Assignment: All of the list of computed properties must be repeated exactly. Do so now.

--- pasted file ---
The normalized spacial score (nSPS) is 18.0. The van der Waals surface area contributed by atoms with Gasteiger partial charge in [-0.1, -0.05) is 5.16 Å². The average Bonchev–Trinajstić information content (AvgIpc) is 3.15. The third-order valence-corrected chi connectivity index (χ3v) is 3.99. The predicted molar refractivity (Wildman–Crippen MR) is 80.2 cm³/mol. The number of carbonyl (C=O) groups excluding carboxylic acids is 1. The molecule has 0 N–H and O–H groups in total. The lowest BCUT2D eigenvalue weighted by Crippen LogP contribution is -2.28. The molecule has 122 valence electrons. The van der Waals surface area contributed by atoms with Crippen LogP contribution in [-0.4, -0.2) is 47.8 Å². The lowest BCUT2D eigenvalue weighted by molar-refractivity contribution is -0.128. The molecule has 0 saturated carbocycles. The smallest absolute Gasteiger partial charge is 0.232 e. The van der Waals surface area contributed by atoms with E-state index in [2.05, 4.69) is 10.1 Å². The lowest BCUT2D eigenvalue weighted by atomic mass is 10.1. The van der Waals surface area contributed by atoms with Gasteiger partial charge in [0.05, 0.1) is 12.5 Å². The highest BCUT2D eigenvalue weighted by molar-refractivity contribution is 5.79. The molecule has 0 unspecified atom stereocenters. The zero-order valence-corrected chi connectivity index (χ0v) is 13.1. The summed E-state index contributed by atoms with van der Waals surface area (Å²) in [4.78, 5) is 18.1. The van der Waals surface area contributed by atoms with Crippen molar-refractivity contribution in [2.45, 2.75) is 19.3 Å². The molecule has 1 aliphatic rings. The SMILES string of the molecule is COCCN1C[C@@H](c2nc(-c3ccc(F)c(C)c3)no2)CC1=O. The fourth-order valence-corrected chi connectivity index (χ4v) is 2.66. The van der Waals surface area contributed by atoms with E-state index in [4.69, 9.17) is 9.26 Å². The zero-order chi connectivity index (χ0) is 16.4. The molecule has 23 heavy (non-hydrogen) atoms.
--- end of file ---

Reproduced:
The normalized spacial score (nSPS) is 18.0. The van der Waals surface area contributed by atoms with Gasteiger partial charge in [-0.1, -0.05) is 5.16 Å². The average Bonchev–Trinajstić information content (AvgIpc) is 3.15. The third-order valence-corrected chi connectivity index (χ3v) is 3.99. The predicted molar refractivity (Wildman–Crippen MR) is 80.2 cm³/mol. The number of carbonyl (C=O) groups excluding carboxylic acids is 1. The molecule has 0 N–H and O–H groups in total. The lowest BCUT2D eigenvalue weighted by Crippen LogP contribution is -2.28. The molecule has 122 valence electrons. The van der Waals surface area contributed by atoms with Crippen LogP contribution in [-0.4, -0.2) is 47.8 Å². The lowest BCUT2D eigenvalue weighted by molar-refractivity contribution is -0.128. The molecule has 0 saturated carbocycles. The smallest absolute Gasteiger partial charge is 0.232 e. The van der Waals surface area contributed by atoms with E-state index in [2.05, 4.69) is 10.1 Å². The lowest BCUT2D eigenvalue weighted by atomic mass is 10.1. The van der Waals surface area contributed by atoms with Gasteiger partial charge in [0.05, 0.1) is 12.5 Å². The highest BCUT2D eigenvalue weighted by molar-refractivity contribution is 5.79. The molecule has 0 unspecified atom stereocenters. The zero-order valence-corrected chi connectivity index (χ0v) is 13.1. The summed E-state index contributed by atoms with van der Waals surface area (Å²) in [4.78, 5) is 18.1. The van der Waals surface area contributed by atoms with Crippen molar-refractivity contribution in [2.45, 2.75) is 19.3 Å². The molecule has 1 aliphatic rings. The SMILES string of the molecule is COCCN1C[C@@H](c2nc(-c3ccc(F)c(C)c3)no2)CC1=O. The fourth-order valence-corrected chi connectivity index (χ4v) is 2.66. The van der Waals surface area contributed by atoms with E-state index in [4.69, 9.17) is 9.26 Å². The zero-order chi connectivity index (χ0) is 16.4. The molecule has 23 heavy (non-hydrogen) atoms.